By Lena Mitchell/NEMS Daily Journal
CORINTH – Students in the Corinth School District will benefit from an additional program to support their desire to attend college.
Corinth to College matches high school students with mentors who will encourage and assist the students with all aspects of achieving their college admission goal.
“Some students don’t have any adult who can guide them as they work their way through the process of gaining college admission,” said Andrea Rose, the program coordinator.
The volunteer mentors will work with Corinth High School students in 11th and 12th grades to help them prepare for the ACT test, complete the Federal Application for Student Financial Aid, visit college campuses and offer help any other area the students require.
A $15,000 grant from the Appalachian Regional Commission will fund this 18-month pilot project. Project Attention, an after-school tutoring and guidance program, The Alliance Community Development Office and the school district are collaborators on the project.
“The Appalachian Regional Commission identifies Corinth and Alcorn County as an at-risk area based on unemployment and poverty rates, and our goal is to increase higher education levels for these students to change those statistics,” Rose said.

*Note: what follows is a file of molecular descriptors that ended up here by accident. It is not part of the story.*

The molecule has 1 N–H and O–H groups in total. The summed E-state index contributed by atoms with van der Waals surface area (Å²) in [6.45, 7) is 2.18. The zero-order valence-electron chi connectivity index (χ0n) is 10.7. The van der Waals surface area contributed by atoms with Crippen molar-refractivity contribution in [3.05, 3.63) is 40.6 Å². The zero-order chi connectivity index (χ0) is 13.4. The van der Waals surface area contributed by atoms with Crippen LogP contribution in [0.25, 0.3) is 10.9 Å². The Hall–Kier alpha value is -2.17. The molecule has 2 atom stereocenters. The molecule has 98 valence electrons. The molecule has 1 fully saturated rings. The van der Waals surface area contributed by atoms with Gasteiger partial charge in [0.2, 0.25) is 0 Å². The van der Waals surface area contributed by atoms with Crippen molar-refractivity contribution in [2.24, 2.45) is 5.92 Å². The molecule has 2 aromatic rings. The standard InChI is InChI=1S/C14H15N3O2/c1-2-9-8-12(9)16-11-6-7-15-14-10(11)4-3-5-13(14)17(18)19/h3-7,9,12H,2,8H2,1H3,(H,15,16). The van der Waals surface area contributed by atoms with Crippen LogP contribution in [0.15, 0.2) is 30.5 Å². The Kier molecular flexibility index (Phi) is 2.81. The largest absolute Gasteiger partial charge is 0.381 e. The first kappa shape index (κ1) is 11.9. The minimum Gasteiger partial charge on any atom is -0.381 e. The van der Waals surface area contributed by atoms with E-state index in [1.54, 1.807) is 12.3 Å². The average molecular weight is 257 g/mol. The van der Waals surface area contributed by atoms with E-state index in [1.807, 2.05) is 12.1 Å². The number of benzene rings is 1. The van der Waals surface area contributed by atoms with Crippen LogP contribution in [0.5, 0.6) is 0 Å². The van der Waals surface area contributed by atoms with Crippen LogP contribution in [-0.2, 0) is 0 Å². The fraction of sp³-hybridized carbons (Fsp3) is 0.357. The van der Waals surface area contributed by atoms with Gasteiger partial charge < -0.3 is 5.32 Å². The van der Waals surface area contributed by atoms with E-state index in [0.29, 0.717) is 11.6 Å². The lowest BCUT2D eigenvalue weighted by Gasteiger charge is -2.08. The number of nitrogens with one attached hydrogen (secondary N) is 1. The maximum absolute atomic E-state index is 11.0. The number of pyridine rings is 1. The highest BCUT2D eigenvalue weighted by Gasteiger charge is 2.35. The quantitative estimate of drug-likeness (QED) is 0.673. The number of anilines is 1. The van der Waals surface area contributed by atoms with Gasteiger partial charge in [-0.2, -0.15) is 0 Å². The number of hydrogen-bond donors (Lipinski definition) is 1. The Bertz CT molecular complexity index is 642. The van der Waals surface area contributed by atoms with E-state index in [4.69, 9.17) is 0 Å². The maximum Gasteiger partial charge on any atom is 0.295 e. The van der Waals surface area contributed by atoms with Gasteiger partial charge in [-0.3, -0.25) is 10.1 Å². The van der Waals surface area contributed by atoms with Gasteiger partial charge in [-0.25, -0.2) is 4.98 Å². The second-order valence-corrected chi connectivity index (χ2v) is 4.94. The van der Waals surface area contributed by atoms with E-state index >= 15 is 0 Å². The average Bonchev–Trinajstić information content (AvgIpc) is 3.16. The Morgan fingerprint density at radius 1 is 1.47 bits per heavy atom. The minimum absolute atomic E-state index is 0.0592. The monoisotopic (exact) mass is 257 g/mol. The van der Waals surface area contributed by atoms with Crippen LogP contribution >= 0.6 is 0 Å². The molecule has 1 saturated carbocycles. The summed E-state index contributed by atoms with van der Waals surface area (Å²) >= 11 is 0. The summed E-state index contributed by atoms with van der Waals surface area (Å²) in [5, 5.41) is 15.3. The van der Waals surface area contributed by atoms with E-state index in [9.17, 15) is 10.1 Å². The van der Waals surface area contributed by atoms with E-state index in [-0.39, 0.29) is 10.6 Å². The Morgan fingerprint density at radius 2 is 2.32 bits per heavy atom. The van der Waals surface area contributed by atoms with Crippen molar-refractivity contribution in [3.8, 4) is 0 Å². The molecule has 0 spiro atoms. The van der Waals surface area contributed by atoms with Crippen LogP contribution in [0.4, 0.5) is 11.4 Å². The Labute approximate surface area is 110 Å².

The program is expected to draw 40 to 50 students from the high school, with 30 to 40 volunteer community mentors.
“At our first mentor event we had 17 volunteers for initial training,” Rose said. “Our goal is to recruit 40, and we’ll have a second event on Feb. 8 at Pizza Grocery where students and mentors will meet each other.”
In 2008 the Pierce Foundation began guaranteeing tuition for all Corinth High School students who attend Northeast Mississippi Community College. However, of the 81 members of the CHS graduating class in May 2009, only 69 said they would attend college in the fall.
“Students whose parents have not attended college are far less likely to have the support and guidance they need to get their college entrance tests taken and even to fill out the complicated forms needed to apply for federal financial aid,” program developers said in their grant application.
Many students also don’t take college days the high school allows for college visits, or may not know this opportunity is available.
“The Corinth High junior class this year has 101 students, and we hope Corinth to College will help many of them attain a higher education,” Rose said.
Contact Lena Mitchell at (662) 287-9822 or email@example.com.
Corinth to College
* Feb. 8: 6-8 p.m., Social meeting of students and mentors at Pizza Grocery
* Feb. 22 and 23: Complete federal student aid forms and sign up for ACT, Corinth High School library
* April 19: Social meeting of students and mentors at the Corinth Civil War Interpretive Center
(Note: Each meeting is planned for less than two hours.)